The induction of tumour suppressor protein P53 limits the entry of cells into the pluripotent inner cell mass lineage in the mouse embryo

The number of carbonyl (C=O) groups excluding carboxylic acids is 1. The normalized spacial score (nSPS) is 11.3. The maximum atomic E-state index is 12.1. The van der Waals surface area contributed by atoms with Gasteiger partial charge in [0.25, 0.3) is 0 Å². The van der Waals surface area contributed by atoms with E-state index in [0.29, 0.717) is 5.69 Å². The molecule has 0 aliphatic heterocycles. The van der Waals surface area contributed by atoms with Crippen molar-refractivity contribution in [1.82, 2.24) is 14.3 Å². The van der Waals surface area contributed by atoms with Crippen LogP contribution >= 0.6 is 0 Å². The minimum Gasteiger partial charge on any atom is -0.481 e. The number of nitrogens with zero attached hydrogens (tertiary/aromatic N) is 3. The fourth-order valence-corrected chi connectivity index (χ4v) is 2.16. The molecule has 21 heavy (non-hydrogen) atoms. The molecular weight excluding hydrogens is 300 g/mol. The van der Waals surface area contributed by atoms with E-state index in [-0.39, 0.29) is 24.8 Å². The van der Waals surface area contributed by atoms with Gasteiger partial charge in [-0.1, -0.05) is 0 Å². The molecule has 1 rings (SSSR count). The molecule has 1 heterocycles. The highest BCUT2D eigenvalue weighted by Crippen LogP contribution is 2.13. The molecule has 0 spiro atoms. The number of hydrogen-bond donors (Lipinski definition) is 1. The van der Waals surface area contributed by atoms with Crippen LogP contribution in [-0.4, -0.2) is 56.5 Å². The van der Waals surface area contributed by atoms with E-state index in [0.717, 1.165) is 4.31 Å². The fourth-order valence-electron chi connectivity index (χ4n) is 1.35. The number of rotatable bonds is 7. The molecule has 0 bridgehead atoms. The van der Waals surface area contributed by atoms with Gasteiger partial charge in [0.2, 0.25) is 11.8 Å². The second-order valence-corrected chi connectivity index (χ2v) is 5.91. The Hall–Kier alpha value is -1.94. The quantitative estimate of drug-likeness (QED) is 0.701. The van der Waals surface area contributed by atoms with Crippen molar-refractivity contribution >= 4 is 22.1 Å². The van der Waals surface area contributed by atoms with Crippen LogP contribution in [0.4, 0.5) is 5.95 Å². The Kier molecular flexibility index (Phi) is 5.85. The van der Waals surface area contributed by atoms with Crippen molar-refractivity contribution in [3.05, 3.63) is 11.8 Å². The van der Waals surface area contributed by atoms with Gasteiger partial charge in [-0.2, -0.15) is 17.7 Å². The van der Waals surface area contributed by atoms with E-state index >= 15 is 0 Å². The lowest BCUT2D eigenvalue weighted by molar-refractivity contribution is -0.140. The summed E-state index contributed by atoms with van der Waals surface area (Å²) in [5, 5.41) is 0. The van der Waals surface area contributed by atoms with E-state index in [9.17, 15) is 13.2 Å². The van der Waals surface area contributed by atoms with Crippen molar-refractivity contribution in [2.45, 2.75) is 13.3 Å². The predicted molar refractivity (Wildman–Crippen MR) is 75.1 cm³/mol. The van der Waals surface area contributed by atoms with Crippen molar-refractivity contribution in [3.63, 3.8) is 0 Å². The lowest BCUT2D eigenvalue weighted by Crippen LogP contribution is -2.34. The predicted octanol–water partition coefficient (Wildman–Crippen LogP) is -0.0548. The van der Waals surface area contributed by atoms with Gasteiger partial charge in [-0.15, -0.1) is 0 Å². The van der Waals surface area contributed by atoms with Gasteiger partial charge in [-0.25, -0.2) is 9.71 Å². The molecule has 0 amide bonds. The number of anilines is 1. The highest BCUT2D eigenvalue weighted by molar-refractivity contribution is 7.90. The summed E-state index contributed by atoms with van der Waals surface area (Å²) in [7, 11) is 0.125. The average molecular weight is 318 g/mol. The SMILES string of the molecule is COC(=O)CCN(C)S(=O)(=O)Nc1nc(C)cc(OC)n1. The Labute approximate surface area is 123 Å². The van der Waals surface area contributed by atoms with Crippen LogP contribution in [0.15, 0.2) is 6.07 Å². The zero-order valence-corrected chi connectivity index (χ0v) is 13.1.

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The early preimplantation embryo is susceptible to a range of exogenous stresses which result in their reduced long-term developmental potential. The P53 tumour suppressor protein is normally held at low levels in the preimplantation embryo and we show that culture stress induces the expression of a range of canonical P53-response genes (Mdm2, Bax and Cdkn1a). Culture stress caused a P53-dependent loss of cells from resulting blastocysts, and this was most evident within the inner cell mass population. Culture stress increased the proportion of cells expressing active caspase-3 and undergoing apoptosis, while inhibition of caspase-3 increased the number of cells within the inner cell mass. The P53-dependent loss of cells from the inner cell mass was accompanied by a loss of NANOG-positive epiblast progenitors. Pharmacological activation of P53 by the MDM2 inhibitor, Nutlin-3, also caused increased P53-dependent transcription and the loss of cells from the inner cell mass. This loss of cells could be ameliorated by simultaneous treatment with the P53 inhibitor, Pifithrin-α. Culture stress causes reduced signalling via the phosphatidylinositol-3-kinase signalling pathway, and blocking this pathway caused P53-dependent loss of cells from the inner cell mass. These results point to P53 acting to limit the accumulation and survival of cells within the pluripotent lineage of the blastocyst and provide a molecular framework for the further investigation of the factors determining the effects of stressors on the embryo's developmental potential.

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